Last week the College of Charleston’s Avery Research Center for African American History and Culture hosted an oral history workshop for over 140 high school students from North Charleston. In a series of rapid-fire thirty-minute sessions with different student groups, the Center’s Education Outreach Coordinator, Shelia Harrell Roye, and I provided an overview of why oral histories are important to Avery’s archives before breaking students into pairs to practice interviewing each other. They were preparing for oral histories they would conduct with former teachers and administrators about school desegregation later in the day.
During the presentation, Shelia and I emphasized how oral histories are powerful resources for accessing diverse and often underrepresented voices and experiences—a vital issue for African American history in the South Carolina Lowcountry. For example, Avery’s current oral history collections (which are featured in the Lowcountry Digital Library (LCDL), a DPLA partner through the South Carolina Digital Library) include interviews with activists like Mary Moultrie, a former nurse’s assistant who helped organize the 1969 Hospital Workers’ Strike in Charleston. In the future, we will add interviews with influential civil rights activists from the Lowcountry such as Septima Clark and Esau Jenkins. Avery’s archivist, Aaron Spelbring, is also preparing two new oral history collections to go into LCDL—one of interviews conducted by Dr. Maggi Morehouse with African American World War II veterans, and another from Dr. Millicent Brown of African American students who were the first to desegregate schools in various parts of the U.S. South.
During our presentation, I asked students why they thought oral histories helped us better understand complex historic experiences. We had already covered what could be problematic about using interviews as sources—people may embellish, they may forget things, or they may avoid difficult topics. During the interview exercise, we even asked the students being interviewed to act out these potential “quirks,” so that their practice interviewers could come up with ways to overcome them. Even with these challenges, many students noted in the discussion afterwards that oral history research not only provides access to a more diverse range of voices and experiences, it is also a really “interesting” and “personal” way to connect to history.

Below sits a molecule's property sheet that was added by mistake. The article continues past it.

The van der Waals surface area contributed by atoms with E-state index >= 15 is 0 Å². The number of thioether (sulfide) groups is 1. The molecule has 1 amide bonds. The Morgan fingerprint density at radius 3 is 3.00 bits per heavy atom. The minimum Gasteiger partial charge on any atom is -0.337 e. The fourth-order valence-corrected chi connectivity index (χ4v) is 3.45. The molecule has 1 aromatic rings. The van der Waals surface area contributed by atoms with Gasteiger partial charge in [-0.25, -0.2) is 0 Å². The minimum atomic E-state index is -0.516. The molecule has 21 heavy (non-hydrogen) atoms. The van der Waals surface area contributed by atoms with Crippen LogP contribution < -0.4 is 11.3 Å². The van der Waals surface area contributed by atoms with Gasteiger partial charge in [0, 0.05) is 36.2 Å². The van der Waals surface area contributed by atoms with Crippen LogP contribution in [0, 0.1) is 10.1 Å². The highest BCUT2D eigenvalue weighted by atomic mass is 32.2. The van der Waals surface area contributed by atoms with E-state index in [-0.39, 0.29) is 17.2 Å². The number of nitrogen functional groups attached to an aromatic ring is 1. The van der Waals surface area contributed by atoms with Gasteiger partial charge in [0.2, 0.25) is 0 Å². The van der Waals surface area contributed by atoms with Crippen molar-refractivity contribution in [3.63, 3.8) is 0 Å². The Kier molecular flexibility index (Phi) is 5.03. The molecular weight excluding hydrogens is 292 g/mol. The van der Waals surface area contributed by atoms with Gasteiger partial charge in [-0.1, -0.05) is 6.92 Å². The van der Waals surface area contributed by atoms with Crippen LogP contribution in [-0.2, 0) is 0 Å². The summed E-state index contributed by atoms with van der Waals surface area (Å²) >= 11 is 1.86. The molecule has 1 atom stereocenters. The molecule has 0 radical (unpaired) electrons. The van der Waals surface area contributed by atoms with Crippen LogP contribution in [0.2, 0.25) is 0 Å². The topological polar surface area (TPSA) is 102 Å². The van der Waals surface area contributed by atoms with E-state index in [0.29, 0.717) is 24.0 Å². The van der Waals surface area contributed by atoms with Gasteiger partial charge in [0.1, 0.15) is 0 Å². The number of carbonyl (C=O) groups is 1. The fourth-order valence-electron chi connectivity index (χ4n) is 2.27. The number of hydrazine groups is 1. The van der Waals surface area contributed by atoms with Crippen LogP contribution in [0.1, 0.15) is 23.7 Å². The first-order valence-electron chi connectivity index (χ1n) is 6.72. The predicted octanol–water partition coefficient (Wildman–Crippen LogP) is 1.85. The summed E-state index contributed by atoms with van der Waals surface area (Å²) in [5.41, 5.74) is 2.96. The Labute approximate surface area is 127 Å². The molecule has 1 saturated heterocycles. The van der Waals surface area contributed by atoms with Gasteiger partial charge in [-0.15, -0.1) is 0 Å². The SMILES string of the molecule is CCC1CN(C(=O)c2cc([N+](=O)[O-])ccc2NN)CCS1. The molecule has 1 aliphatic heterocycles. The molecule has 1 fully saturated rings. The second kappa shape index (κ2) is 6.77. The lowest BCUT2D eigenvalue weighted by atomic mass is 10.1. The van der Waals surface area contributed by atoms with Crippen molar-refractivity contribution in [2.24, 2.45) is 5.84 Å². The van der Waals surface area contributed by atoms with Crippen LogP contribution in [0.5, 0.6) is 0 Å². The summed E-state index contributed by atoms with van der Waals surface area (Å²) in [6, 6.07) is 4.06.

For this post, I decided to follow the themes that came up in these student discussions at Avery and highlight interviews from DPLA collections that I found to be personally interesting from different regional contexts. A quick search in DPLA came up with more than 5,500 sound files, images, and text transcriptions related to oral histories from over 100 contributing institutions. My list is by no means comprehensive—but I had fun digging around, so here goes!
- “We had no company except for a stray cowboy now and then.”
Oral History interview with Ed Cosper, 2011, Alpine Public Library, Arizona, Mountain West Digital Library
I enjoyed learning about the rural western life Cosper describes in this interview—from growing up on a cattle ranch to stories about of his parents’ courtship. They had to ride all day just to meet each other for a date at a dance in Alma!
- “When I was a girl in Ellijay, Georgia, my friend’s father could stop bleeding . . . there were good medicines, even back then.”
Oral History interview with Mrs. Harmon and Claudie Duggan, 1967, Atlanta History Center, Digital Library of Georgia
When I lived Atlanta, Georgia, a friend of mine had a family cabin in Ellijay where we could escape to the mountains. According to this interview, in the 1940s and 50s local Ellijay residents often relied on “folk remedies” for their ailments. Apparently, it was a mystery how her friend’s father stopped bleeding, but no one doubted he could.
- “And that’s when we sat down and put our heads together and said, ‘This isn’t right.’”
Oral history interview with Carolyn Koudela, 1979, Minnesota Powerline Oral History Project, Minnesota Digital Library
You can hear the frustration in Koudela’s voice in this interview as she describes how she became involved in community activism. She and many other farmers were concerned about the environmental impact of the expansion of electric plants and powerlines in the Minnesota in the 1950s and 60s.
- “My father always spoke how secretly the boys taught him to read . . . you couldn’t have a paper that had writing or printing on it when you were a slave.”
Oral History interview with Marcellus Forrest, 1981, Charleston, South Carolina, Avery Research Center for African American History and Culture, Lowcountry Digital Library
Had to include something from Avery’s collections! In this interview, Marcellus Forrest, a graduate of the Avery Normal Institute (now the Avery Research Center) in Charleston, South Carolina, powerfully describes stories he heard from his father as a child. His father was a former slave who learned to read and write even though it “was a crime” under slavery. He became a minister after Emancipation.
Mary Battle, PhD
Avery Research Center for African American History and Culture
College of Charleston
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